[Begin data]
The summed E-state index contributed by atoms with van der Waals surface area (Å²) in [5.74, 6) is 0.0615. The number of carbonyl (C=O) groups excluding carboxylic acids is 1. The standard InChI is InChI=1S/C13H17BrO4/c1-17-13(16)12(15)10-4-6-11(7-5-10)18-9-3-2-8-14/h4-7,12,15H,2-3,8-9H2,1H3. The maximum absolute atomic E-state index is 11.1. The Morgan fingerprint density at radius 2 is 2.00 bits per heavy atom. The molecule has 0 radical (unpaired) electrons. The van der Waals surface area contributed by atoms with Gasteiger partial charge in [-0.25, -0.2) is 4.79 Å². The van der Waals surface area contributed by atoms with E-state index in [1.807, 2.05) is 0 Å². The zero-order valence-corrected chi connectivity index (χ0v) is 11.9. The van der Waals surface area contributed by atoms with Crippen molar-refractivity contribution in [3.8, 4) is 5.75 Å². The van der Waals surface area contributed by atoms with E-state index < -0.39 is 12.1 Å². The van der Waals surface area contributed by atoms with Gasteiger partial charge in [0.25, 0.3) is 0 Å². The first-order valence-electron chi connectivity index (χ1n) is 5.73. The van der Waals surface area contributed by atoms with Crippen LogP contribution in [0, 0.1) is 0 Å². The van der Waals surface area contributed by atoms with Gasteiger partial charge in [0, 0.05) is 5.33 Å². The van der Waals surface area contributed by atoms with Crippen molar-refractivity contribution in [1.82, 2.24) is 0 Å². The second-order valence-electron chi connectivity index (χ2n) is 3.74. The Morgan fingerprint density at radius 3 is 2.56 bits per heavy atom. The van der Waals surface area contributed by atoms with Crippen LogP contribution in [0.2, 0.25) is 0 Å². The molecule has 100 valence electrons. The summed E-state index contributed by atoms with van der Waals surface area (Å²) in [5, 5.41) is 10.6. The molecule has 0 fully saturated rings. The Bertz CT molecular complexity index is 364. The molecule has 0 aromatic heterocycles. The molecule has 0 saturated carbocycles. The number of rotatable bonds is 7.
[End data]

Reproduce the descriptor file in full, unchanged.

The summed E-state index contributed by atoms with van der Waals surface area (Å²) in [5.74, 6) is 0.0615. The number of carbonyl (C=O) groups excluding carboxylic acids is 1. The standard InChI is InChI=1S/C13H17BrO4/c1-17-13(16)12(15)10-4-6-11(7-5-10)18-9-3-2-8-14/h4-7,12,15H,2-3,8-9H2,1H3. The maximum absolute atomic E-state index is 11.1. The Morgan fingerprint density at radius 2 is 2.00 bits per heavy atom. The molecule has 0 radical (unpaired) electrons. The van der Waals surface area contributed by atoms with Gasteiger partial charge in [-0.25, -0.2) is 4.79 Å². The van der Waals surface area contributed by atoms with E-state index in [1.807, 2.05) is 0 Å². The zero-order valence-corrected chi connectivity index (χ0v) is 11.9. The van der Waals surface area contributed by atoms with Crippen molar-refractivity contribution in [3.8, 4) is 5.75 Å². The van der Waals surface area contributed by atoms with E-state index < -0.39 is 12.1 Å². The van der Waals surface area contributed by atoms with Gasteiger partial charge in [0.25, 0.3) is 0 Å². The first-order valence-electron chi connectivity index (χ1n) is 5.73. The van der Waals surface area contributed by atoms with Crippen LogP contribution in [0, 0.1) is 0 Å². The van der Waals surface area contributed by atoms with Gasteiger partial charge in [0, 0.05) is 5.33 Å². The van der Waals surface area contributed by atoms with Crippen molar-refractivity contribution in [1.82, 2.24) is 0 Å². The second-order valence-electron chi connectivity index (χ2n) is 3.74. The Morgan fingerprint density at radius 3 is 2.56 bits per heavy atom. The van der Waals surface area contributed by atoms with Crippen LogP contribution in [0.2, 0.25) is 0 Å². The molecule has 100 valence electrons. The summed E-state index contributed by atoms with van der Waals surface area (Å²) in [5, 5.41) is 10.6. The molecule has 0 fully saturated rings. The Bertz CT molecular complexity index is 364. The molecule has 0 aromatic heterocycles. The molecule has 0 saturated carbocycles. The number of rotatable bonds is 7.